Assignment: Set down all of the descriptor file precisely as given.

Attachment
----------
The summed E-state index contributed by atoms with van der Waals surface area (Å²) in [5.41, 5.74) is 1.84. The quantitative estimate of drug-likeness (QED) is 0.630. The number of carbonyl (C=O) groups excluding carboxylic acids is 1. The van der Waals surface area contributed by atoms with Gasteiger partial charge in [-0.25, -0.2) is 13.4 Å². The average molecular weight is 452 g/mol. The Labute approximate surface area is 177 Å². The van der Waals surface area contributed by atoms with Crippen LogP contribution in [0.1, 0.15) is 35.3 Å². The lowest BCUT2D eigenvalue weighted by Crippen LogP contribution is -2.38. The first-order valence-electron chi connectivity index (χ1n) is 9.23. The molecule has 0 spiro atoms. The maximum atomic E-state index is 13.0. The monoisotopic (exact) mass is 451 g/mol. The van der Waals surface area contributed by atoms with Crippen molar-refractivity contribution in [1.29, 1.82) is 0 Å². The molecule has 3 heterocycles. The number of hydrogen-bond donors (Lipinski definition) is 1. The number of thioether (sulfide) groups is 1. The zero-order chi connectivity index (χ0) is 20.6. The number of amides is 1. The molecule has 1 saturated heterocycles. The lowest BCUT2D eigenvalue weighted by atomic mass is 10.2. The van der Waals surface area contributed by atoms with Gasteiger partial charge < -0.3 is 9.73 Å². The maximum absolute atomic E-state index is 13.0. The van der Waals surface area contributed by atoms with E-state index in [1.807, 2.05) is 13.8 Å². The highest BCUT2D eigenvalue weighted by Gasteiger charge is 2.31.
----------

The summed E-state index contributed by atoms with van der Waals surface area (Å²) in [5.41, 5.74) is 1.84. The quantitative estimate of drug-likeness (QED) is 0.630. The number of carbonyl (C=O) groups excluding carboxylic acids is 1. The van der Waals surface area contributed by atoms with Gasteiger partial charge in [-0.25, -0.2) is 13.4 Å². The average molecular weight is 452 g/mol. The Labute approximate surface area is 177 Å². The van der Waals surface area contributed by atoms with Crippen LogP contribution in [0.1, 0.15) is 35.3 Å². The lowest BCUT2D eigenvalue weighted by Crippen LogP contribution is -2.38. The first-order valence-electron chi connectivity index (χ1n) is 9.23. The molecule has 0 spiro atoms. The maximum atomic E-state index is 13.0. The monoisotopic (exact) mass is 451 g/mol. The van der Waals surface area contributed by atoms with Crippen molar-refractivity contribution in [1.29, 1.82) is 0 Å². The molecule has 3 heterocycles. The number of hydrogen-bond donors (Lipinski definition) is 1. The number of thioether (sulfide) groups is 1. The zero-order chi connectivity index (χ0) is 20.6. The number of amides is 1. The molecule has 1 saturated heterocycles. The lowest BCUT2D eigenvalue weighted by atomic mass is 10.2. The van der Waals surface area contributed by atoms with Gasteiger partial charge < -0.3 is 9.73 Å². The maximum absolute atomic E-state index is 13.0. The van der Waals surface area contributed by atoms with E-state index in [1.807, 2.05) is 13.8 Å². The highest BCUT2D eigenvalue weighted by Gasteiger charge is 2.31.